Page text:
During the 4-hour rampage by South Sudanese troops at the Hotel Terrain in July, Giano Libot, along with other international humanitarian workers, witnessed a colleague killed by the soldiers
“I crawled out as fast as I could and just surrendered, I was immediately greeted by a strong whack from the soldiers rifle,” Libot said.
They asked if he wanted to die. He said no. Libot negotiated with the soldiers and told them he could look for more items he could give them.
According to the Filipino aid worker, one of the troops ranted against foreigners and declared hatred against the United States. Libot said soldiers were shouting: “You messed up this country. You're helping the rebels. The people in the UN, they're helping the rebels."
The troops continued firing recklessly, shouting, and assaulting the aid workers and the safe house staff.
“After getting some items for the soldiers inside the room, I found myself in the hallway of the safe house, where I rejoined a few more colleagues. The harassment continued, as we were instructed to kneel while some of the soldiers fiercely kept banging on the remaining locked doors,” Libot recounted.
At 6 pm, despite South Sudan's President Salva Kiir declaration of a ceasefire, the soldiers forced the foreigners to stand in a semi-circle.
John Gatluak was pulled out from the group. Gatluak is a South Sudanese journalist who worked for Internews, a media development organization funded by USAID. The scars on his forehead marked him as a member of the Nuer tribe, the same tribe as opposition leader Riek Machar.
Even as he was slumped on the ground, soldiers continued to shoot at him.
Referring to Gatluak’s death, Libot said: “I witnessed the massacre of a colleague…. It was in many ways [part ofhttp://bigstory.ap.org/article/237fa4c447d74698804be210512c3ed1/rampaging-south-sudan-troops-raped-foreigners-killed-local" target="_blank" rel="noopener noreferrer"> reports, it was only the next morning that a private security firm rescued them.
“During the fighting throughout the city, the US embassy in South Sudan responded to distress calls from the compound and urgently contacted South Sudanese government officials, who sent a response force to the site to stop the attack,” said Samantha Power, US Ambassador to the United Nations.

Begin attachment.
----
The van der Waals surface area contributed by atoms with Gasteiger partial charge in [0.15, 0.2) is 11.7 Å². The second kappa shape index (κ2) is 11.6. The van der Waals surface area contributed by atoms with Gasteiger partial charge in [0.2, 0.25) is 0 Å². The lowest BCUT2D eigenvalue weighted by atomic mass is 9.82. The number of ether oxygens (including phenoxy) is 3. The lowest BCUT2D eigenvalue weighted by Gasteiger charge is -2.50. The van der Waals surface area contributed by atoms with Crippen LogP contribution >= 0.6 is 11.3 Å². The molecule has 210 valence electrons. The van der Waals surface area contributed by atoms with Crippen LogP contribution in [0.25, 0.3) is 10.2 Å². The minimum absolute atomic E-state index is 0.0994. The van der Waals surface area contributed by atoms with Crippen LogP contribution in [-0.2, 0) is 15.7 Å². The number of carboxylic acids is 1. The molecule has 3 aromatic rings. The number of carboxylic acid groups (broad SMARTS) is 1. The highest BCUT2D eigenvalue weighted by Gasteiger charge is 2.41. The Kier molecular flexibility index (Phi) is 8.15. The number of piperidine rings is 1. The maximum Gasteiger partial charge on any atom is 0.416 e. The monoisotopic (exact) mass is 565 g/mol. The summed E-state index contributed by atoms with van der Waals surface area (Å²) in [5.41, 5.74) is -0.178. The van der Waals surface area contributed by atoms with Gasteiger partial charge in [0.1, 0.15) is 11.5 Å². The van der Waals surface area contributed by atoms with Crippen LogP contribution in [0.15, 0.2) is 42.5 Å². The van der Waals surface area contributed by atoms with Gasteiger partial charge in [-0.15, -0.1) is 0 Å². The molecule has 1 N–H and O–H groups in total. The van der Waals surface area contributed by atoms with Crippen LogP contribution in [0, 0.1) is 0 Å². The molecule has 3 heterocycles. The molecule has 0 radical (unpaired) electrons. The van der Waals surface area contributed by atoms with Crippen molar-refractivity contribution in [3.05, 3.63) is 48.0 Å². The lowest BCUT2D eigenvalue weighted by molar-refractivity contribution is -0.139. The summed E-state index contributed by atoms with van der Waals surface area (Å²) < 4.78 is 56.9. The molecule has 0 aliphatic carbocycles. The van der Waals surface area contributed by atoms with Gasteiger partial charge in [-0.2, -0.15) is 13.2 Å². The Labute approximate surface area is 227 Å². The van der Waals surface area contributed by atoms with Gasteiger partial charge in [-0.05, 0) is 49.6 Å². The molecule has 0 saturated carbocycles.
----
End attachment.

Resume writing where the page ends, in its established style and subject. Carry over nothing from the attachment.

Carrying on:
Power also expressed their concern that “United Nations peacekeepers were apparently either incapable of or unwilling to respond to calls for help.”
More than a month since the attack, Libot still struggles to retell their story.
“I hope to not retell the tale, but I also know that, surviving the ordeal, I have a moral obligation to honor the death of our colleague John,” Libot said.
He is back in the Philippines.
FIELDWORK. After recovering from his ordeal, Giano Libot plans to return to humanitarian work to continue helping others.
Photo from Giano Libot
Libot worked in South Sudan for more than a year. In his line of work, he focused on the field of humanitarian accountability, which looks at whether humanitarian programs conform to international community standards.
He was swayed into humanitarian work by chance.
“I initially worked with an UN-type organization in the field of disaster response. It was just a desire to help in whatever way. I started during the Bohol earthquake, where I was a staff and helped out in many different capacities,” Libot said.
After giving himself time to recover from his South Sudan experience, he plans to return to humanitarian work. He said the harrowing ordeal, no matter how horrific, did not quell his passion to actively make small ripples of change. The fire is still burning, he added.
“I don't have misplaced expectations about what we do. We try to help and I know that no matter how hard we work we can't change everything. The thing that keeps me going though is just this simple conviction that at least with whatever effort we can give, we make what is a horrible situation at least become manageable,” Libot said. – Rappler.com
How did this story make you feel?
Giano Libot is a Mover and was an intern at Rappler.
[This article was first published on Aug 20, 2016]
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